IxD, Usability Research, HCI, IA, Visual Design, Information Design,
Industrial Design, Ethnographic Research, etc. all fall under that umbrella.
Some may even say Informatics and Business Analysis fall under it as well.
It is a wide umbrella with a lot of room for everyone.
Just like IxD and IA have overlap so does IndDes and IxD; and for that
matter IA and IndDes.
> What about User Experience? Is IxD and IA part of UX?
I really like Jesse James Garrett diagram of UX:
It's not complete (where is usability testing/research?) and rather web-centric but it does a great job of capturing almost everything in a nutshell.
Noor Ali-Hasan | User Experience Researcher | Microsoft TV
noorali at microsoft.com | 650.693.1925
I like to think of User Experience Design as a 3-circle Venn diagram,
where the circles represent Form, Behavior, and Content design. The
circles each intersect with each other. IxD occupies the Behavior
circle, but overlaps with the Form and Content circles to some degree.
IA occupies the Content circle, but overlaps with Form and Behavior to
some degree. And Industrial Design (and Visual Design)
occupy the Form circle, but overlap with Content and Behavior to some
degree. As others have said, there are clearly overlaps in skill sets
in these design practices; it is (IMHO) more a matter of focus and
where the depth of expertise lies.
Manager, User Experience
> Esteban Barahona wrote:
> What about User Experience? Is IxD and IA
> part of UX? And Industrial Design? Is it part of IxD? Or part of UX
> overlapping with IxD?
[Please voluntarily trim replies to include only relevant quoted
In our work with clients they often ask the same question.
The metaphor that draws parallels between Information Architecture/
Interaction Design and real "brick and mortar" architecture seems to
work very well for them.
– Information Architecture deals more with blueprints (overall
organization, "floor pan" structure, user flows etc)
– Interaction Design has something to do with how users interact with
the "building" - how they get from one room to another (types of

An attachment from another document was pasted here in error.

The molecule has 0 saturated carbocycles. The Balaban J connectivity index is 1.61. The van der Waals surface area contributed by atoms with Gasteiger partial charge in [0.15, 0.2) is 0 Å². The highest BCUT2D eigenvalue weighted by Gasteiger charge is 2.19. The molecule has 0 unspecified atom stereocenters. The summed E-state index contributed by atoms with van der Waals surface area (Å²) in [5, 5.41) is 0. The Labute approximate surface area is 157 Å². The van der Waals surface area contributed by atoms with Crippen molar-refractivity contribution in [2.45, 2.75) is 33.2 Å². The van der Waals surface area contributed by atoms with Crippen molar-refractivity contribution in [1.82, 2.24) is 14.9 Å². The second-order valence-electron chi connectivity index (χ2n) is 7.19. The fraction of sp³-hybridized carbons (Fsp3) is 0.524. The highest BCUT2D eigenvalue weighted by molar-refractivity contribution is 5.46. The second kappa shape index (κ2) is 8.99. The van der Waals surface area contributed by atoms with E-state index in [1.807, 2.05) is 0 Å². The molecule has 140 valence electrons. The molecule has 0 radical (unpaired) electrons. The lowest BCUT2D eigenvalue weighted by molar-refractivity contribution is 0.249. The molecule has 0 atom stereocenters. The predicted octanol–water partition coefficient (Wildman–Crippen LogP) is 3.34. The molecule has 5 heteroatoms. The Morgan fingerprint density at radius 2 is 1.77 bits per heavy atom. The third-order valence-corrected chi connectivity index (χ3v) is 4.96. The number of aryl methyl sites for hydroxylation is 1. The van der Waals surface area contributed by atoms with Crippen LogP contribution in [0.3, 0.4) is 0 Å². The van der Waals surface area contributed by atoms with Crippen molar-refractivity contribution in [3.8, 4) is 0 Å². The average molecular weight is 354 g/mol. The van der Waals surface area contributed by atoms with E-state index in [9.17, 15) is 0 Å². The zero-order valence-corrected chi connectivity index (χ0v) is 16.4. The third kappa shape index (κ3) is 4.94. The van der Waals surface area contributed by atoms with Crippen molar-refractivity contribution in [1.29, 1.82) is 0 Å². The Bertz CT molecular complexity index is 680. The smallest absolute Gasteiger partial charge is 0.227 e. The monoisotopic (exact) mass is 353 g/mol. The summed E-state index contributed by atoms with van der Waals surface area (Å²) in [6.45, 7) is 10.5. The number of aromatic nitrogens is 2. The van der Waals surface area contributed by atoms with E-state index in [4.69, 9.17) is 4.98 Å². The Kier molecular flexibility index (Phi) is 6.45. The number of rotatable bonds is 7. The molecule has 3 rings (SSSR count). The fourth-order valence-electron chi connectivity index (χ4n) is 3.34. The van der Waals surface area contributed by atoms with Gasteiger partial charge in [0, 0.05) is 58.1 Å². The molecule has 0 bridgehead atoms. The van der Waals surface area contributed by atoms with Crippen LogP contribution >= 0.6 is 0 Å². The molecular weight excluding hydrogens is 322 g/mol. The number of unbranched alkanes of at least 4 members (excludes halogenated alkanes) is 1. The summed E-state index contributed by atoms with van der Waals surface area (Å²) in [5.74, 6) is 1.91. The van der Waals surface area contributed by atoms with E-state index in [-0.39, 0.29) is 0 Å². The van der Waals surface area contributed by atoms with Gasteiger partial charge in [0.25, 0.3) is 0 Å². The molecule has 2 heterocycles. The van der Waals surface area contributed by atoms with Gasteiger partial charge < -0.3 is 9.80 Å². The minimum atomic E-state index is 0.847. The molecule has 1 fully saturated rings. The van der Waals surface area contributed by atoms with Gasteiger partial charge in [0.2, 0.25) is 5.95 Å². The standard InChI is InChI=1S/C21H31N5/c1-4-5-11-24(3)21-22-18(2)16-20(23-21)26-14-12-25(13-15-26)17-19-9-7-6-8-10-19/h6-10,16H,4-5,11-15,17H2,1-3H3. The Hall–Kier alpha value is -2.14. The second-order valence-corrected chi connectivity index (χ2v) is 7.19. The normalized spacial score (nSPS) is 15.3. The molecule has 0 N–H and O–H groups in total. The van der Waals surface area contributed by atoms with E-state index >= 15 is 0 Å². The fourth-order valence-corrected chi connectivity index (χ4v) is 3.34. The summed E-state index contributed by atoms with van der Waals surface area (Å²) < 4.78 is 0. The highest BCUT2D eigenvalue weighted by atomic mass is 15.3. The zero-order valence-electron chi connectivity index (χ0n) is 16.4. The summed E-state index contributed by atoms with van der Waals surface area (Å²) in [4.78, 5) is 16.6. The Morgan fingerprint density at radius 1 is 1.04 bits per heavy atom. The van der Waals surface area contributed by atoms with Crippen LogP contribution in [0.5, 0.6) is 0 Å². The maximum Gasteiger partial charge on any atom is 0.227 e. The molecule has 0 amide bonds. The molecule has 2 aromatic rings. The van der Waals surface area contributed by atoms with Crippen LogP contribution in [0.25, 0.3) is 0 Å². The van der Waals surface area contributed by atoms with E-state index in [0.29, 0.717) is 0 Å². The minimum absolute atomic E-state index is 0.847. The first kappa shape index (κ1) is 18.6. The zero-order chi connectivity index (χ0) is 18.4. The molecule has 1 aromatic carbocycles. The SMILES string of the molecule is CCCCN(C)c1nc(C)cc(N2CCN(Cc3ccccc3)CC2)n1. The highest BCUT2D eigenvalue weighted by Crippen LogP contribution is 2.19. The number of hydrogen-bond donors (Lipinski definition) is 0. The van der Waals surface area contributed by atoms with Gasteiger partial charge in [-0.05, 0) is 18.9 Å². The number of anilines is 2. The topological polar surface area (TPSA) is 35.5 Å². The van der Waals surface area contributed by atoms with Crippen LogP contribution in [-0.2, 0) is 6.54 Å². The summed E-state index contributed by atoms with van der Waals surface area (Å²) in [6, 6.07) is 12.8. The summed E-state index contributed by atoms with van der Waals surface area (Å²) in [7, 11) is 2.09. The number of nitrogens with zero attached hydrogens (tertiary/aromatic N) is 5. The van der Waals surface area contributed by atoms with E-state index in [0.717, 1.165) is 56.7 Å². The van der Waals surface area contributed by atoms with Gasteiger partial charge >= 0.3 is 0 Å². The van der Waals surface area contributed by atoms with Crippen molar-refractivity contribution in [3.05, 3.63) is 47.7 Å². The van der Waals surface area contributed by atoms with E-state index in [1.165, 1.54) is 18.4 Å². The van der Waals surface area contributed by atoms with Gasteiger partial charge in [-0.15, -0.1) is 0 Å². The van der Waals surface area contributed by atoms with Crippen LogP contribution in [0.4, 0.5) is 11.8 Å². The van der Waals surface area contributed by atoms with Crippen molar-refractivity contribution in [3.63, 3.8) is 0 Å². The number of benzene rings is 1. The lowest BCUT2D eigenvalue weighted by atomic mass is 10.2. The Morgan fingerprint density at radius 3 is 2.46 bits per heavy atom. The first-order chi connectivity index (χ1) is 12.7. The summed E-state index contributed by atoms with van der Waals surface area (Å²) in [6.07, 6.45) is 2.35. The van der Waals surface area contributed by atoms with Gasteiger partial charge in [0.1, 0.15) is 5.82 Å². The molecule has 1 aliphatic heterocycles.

doors, what doorknobs used etc).
This metaphor also accommodates the visual design aspects nicely -
i.e "bulding's" visual form should adequately reflect its internal
hope this helps,
Studio Asterisk* Inc.
GUI Strategy | User Experience | Usability | Brand
v 415 374 7478
f 702 446 7840
On Nov 3, 2006, at 7:03 AM, Bill DeRouchey wrote:
>> [Please voluntarily trim replies to include only relevant quoted
>> What's the different between Information Architecture and
>> Interaction Design?
>> As IA is short for for Information Architecture, what's the most
>> common acronym for Interaction Design?
>> Thank you guys.
On Friday 03 November 2006 13:16, David Malouf wrote:
> UX is an umbrella of all the disciplines and practices required to design a
> product, service, solution.
> IxD, Usability Research, HCI, IA, Visual Design, Information Design,
> Industrial Design, Ethnographic Research, etc. all fall under that
> umbrella. Some may even say Informatics and Business Analysis fall under it
> as well. It is a wide umbrella with a lot of room for everyone.
> Just like IxD and IA have overlap so does IndDes and IxD; and for that
> matter IA and IndDes.
I think it is important to make the point that even though all of these
disciplines are related, no one person can do it all. Its a fine line
between the argument of "this is mine" and "i can do this", however it has to
be made. No one person can be an expert in everything, and that is why we
I think the more important question is: how do we describe our individual
skills as a professional (which may focus in several disciplines) without
being enveloped in the umbrella of UX?
For example, I am an "interaction architect" -- i design information
structures for use with interactive interfaces, from label to click. Sure, I
have skills in ethnography and visual design (we probably all do), but I
would never want to be the lead in that part of the project. I hesitate to
call myself just an information architect, or just an interaction designer
because there is a lot of both disciplines I do not practice or do not know.
A little Venn diagram of where I see myself:
( IxD ( me ) IA )
I try to leave the "usability" buzz word out until the end if the person
hasn't yet gotten what I do -- it is too loaded of a word, even though it is
a primary goal in any specification or design i create.
... and I havn't even gotten to where my technical skills come in to play for
acting as a bridge between designers and developers.
I guess the point that I am trying to make is that we should be careful about
umbrella terms such as UX, *and* we should be careful about claiming a piece
of the user experience by declaring ourselves an IA, IxD, VizD, UE, whatever.
Industry, who doesn't know any better, eats stuff like that up because it
fuels them with buzz words and arms them with a way to write job
postings/proposals and filter resumes.
(in the end, I realize I really have no answers)
Celeste 'seele' Paul